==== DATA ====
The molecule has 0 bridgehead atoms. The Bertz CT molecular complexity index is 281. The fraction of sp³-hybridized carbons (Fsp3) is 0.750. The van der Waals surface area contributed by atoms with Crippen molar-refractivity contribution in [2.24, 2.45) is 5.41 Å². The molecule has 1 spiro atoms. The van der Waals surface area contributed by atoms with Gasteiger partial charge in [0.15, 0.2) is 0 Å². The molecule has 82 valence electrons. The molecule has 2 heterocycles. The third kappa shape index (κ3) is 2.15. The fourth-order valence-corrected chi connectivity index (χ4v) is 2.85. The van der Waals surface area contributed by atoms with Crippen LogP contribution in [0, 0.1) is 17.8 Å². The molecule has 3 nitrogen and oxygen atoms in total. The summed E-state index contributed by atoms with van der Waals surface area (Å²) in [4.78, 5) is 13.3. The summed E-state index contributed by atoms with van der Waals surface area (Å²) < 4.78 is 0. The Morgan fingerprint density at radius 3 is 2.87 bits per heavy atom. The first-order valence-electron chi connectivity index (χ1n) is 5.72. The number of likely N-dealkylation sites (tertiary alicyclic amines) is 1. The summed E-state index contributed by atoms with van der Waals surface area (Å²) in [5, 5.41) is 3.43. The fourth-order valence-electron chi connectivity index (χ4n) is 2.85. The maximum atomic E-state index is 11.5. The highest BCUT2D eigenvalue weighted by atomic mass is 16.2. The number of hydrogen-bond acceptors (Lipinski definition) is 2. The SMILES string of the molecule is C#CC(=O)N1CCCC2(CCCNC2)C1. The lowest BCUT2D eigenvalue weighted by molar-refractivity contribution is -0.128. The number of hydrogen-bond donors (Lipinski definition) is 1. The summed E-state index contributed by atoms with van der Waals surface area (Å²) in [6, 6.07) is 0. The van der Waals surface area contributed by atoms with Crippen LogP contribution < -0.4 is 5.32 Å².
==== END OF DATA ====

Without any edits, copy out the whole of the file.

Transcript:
The molecule has 0 bridgehead atoms. The Bertz CT molecular complexity index is 281. The fraction of sp³-hybridized carbons (Fsp3) is 0.750. The van der Waals surface area contributed by atoms with Crippen molar-refractivity contribution in [2.24, 2.45) is 5.41 Å². The molecule has 1 spiro atoms. The van der Waals surface area contributed by atoms with Gasteiger partial charge in [0.15, 0.2) is 0 Å². The molecule has 82 valence electrons. The molecule has 2 heterocycles. The third kappa shape index (κ3) is 2.15. The fourth-order valence-corrected chi connectivity index (χ4v) is 2.85. The van der Waals surface area contributed by atoms with Crippen LogP contribution in [0, 0.1) is 17.8 Å². The molecule has 3 nitrogen and oxygen atoms in total. The summed E-state index contributed by atoms with van der Waals surface area (Å²) in [4.78, 5) is 13.3. The summed E-state index contributed by atoms with van der Waals surface area (Å²) < 4.78 is 0. The Morgan fingerprint density at radius 3 is 2.87 bits per heavy atom. The first-order valence-electron chi connectivity index (χ1n) is 5.72. The number of likely N-dealkylation sites (tertiary alicyclic amines) is 1. The summed E-state index contributed by atoms with van der Waals surface area (Å²) in [5, 5.41) is 3.43. The fourth-order valence-electron chi connectivity index (χ4n) is 2.85. The maximum atomic E-state index is 11.5. The highest BCUT2D eigenvalue weighted by atomic mass is 16.2. The number of hydrogen-bond acceptors (Lipinski definition) is 2. The SMILES string of the molecule is C#CC(=O)N1CCCC2(CCCNC2)C1. The lowest BCUT2D eigenvalue weighted by molar-refractivity contribution is -0.128. The number of hydrogen-bond donors (Lipinski definition) is 1. The summed E-state index contributed by atoms with van der Waals surface area (Å²) in [6, 6.07) is 0. The van der Waals surface area contributed by atoms with Crippen LogP contribution < -0.4 is 5.32 Å².